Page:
In addition to the film, the camp consists of three permanent museum exhibits, as well as some small temporary exhibits. Like most former concentration camps, after its evacuation Gross Rosen was largely destroyed by the Nazis and today not much remains of the former camp buildings aside from their foundations and a few faithful reconstructions. For visiting tourists, the main sights of the camp can basically be divided into four sections, which we detail below.
The Former SS Camp and Canteen:
You’ll notice that Gross-Rosen today basically has two gates – the main entrance gate from the road and the historic entrance gate into the camp, beyond which prisoners were confined. Originally, this large area between the gates - including the present-day parking area and information point – was occupied by the SS camp and administrative buildings of Gross-Rosen. On the left side of the camp’s main road stood the barracks for the SS officers, beyond which was the official parade grounds and even a swimming pool for the officers. Today the most important site for visitors, however, is the former SS Canteen on the right side of the road.
This building likely owes its survival to the fact that it was the most intact when the Red Army turned the site over to Polish authorities. During the life of the camp, this building was basically a recreation centre for off-duty SS men, including a mess hall, kitchen, store rooms and casino. Standing adjacent to it in a similar building would have been the camp commandant’s office and headquarters. Today it houses the Gross-Rosen Museum’s main exhibition – “KL Gross-Rosen 1941-1945” - and screening rooms for the film. All of the displays are in Polish, however they have been thoroughly reproduced in English in a rather hefty booklet that you should request from the museum attendant upon entering. Giving a detailed history of the camp’s creation, development and the cruel realities of everyday life there, the exhibition covers everything from escape attempts to the fates of the perpetrators. Including extensive first-hand accounts, artefacts, plenty of maps – including a large 3D scale model of the camp – and even original art made by survivors, the exhibit is highly informative and up front without seeking sympathy. Don’t miss the shocking stained glass windows in the first room, and bear in mind that the only bathrooms in the camp are in this building (both upstairs and down); they will seem really far away if you need them later.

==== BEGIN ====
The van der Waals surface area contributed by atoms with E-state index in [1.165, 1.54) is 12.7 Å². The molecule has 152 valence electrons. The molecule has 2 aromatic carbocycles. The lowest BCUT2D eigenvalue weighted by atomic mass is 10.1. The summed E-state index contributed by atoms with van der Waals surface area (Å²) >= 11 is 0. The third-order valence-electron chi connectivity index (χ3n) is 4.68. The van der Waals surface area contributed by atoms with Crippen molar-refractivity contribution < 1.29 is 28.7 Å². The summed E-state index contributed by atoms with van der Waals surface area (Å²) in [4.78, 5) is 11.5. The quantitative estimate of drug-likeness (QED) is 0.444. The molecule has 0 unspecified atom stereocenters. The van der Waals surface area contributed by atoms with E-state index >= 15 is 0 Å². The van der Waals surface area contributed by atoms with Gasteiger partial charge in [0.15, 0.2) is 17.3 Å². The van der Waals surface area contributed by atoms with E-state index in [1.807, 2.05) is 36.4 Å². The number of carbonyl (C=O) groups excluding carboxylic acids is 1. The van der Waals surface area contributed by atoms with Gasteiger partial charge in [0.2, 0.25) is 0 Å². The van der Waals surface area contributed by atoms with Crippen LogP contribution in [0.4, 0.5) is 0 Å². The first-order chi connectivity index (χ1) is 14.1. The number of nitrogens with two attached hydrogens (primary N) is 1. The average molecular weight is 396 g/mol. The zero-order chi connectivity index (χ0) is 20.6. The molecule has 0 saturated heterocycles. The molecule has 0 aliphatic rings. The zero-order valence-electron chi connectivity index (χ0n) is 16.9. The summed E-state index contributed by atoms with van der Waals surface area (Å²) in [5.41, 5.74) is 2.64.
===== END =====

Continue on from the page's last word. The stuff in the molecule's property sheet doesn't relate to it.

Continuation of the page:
Gross-Rosen owes its existence and its location to the granite quarry located directly next to the camp. ‘Quarry means death’ was the ominous phrase spoken by the camp’s prisoners, who knew they wouldn’t last long if they were assigned to work there. In the first two years of the camp, however, it was unavoidable. As the camp grew, inmates would quarry stone 12 hours a day on starvation rations while being terrorised by SS officers only to build prison barracks in the evenings. The camp’s own doctor, who went on to work in other camps later in the war, described the living conditions he saw at Gross-Rosen as worse than at other camp for the simple fact that all of the prisoners were employed in the quarry. The mortality rate was extremely high and the average life span of a quarry worker at Gross-Rosen was not more than 5 weeks. Make a right from in front of the Prisoners’ Camp Gate and walk up a small hill to see and reflect on this rather picturesque pit where so many men were worked to their deaths.
The Prisoners’ Camp Entrance Gate: